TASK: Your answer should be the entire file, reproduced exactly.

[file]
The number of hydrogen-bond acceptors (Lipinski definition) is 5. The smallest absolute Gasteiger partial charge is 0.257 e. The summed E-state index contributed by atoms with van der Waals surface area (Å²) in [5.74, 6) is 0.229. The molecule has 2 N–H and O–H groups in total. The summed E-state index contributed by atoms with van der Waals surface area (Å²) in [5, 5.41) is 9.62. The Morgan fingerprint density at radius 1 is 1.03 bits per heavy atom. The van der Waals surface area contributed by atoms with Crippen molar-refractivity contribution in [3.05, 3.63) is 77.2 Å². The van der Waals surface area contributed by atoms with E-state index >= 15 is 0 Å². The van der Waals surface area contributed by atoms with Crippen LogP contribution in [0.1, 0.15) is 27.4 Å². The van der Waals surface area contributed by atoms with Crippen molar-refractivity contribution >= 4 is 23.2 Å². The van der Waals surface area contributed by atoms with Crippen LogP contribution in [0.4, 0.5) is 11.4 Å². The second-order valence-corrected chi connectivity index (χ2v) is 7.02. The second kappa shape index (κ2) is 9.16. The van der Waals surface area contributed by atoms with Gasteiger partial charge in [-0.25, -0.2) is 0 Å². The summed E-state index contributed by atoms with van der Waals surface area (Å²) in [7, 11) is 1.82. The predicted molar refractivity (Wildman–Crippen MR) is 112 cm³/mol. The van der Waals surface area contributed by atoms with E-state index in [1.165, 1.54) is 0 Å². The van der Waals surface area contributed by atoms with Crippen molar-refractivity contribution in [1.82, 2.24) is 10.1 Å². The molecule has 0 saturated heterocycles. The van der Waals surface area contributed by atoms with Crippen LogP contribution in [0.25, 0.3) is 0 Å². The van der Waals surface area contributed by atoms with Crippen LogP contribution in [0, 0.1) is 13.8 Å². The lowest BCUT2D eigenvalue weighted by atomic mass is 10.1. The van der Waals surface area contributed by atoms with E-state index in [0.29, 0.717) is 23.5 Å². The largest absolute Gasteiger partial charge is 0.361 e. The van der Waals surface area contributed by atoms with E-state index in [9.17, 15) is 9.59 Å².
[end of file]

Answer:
The number of hydrogen-bond acceptors (Lipinski definition) is 5. The smallest absolute Gasteiger partial charge is 0.257 e. The summed E-state index contributed by atoms with van der Waals surface area (Å²) in [5.74, 6) is 0.229. The molecule has 2 N–H and O–H groups in total. The summed E-state index contributed by atoms with van der Waals surface area (Å²) in [5, 5.41) is 9.62. The Morgan fingerprint density at radius 1 is 1.03 bits per heavy atom. The van der Waals surface area contributed by atoms with Crippen molar-refractivity contribution in [3.05, 3.63) is 77.2 Å². The van der Waals surface area contributed by atoms with E-state index >= 15 is 0 Å². The van der Waals surface area contributed by atoms with Crippen LogP contribution in [0.1, 0.15) is 27.4 Å². The van der Waals surface area contributed by atoms with Crippen molar-refractivity contribution >= 4 is 23.2 Å². The van der Waals surface area contributed by atoms with Crippen LogP contribution in [0.4, 0.5) is 11.4 Å². The second-order valence-corrected chi connectivity index (χ2v) is 7.02. The second kappa shape index (κ2) is 9.16. The van der Waals surface area contributed by atoms with Gasteiger partial charge in [-0.25, -0.2) is 0 Å². The summed E-state index contributed by atoms with van der Waals surface area (Å²) in [7, 11) is 1.82. The predicted molar refractivity (Wildman–Crippen MR) is 112 cm³/mol. The van der Waals surface area contributed by atoms with E-state index in [1.165, 1.54) is 0 Å². The van der Waals surface area contributed by atoms with Crippen molar-refractivity contribution in [1.82, 2.24) is 10.1 Å². The molecule has 0 saturated heterocycles. The van der Waals surface area contributed by atoms with Crippen LogP contribution in [0.25, 0.3) is 0 Å². The van der Waals surface area contributed by atoms with Crippen LogP contribution in [0, 0.1) is 13.8 Å². The lowest BCUT2D eigenvalue weighted by atomic mass is 10.1. The van der Waals surface area contributed by atoms with E-state index in [0.29, 0.717) is 23.5 Å². The largest absolute Gasteiger partial charge is 0.361 e. The van der Waals surface area contributed by atoms with E-state index in [9.17, 15) is 9.59 Å².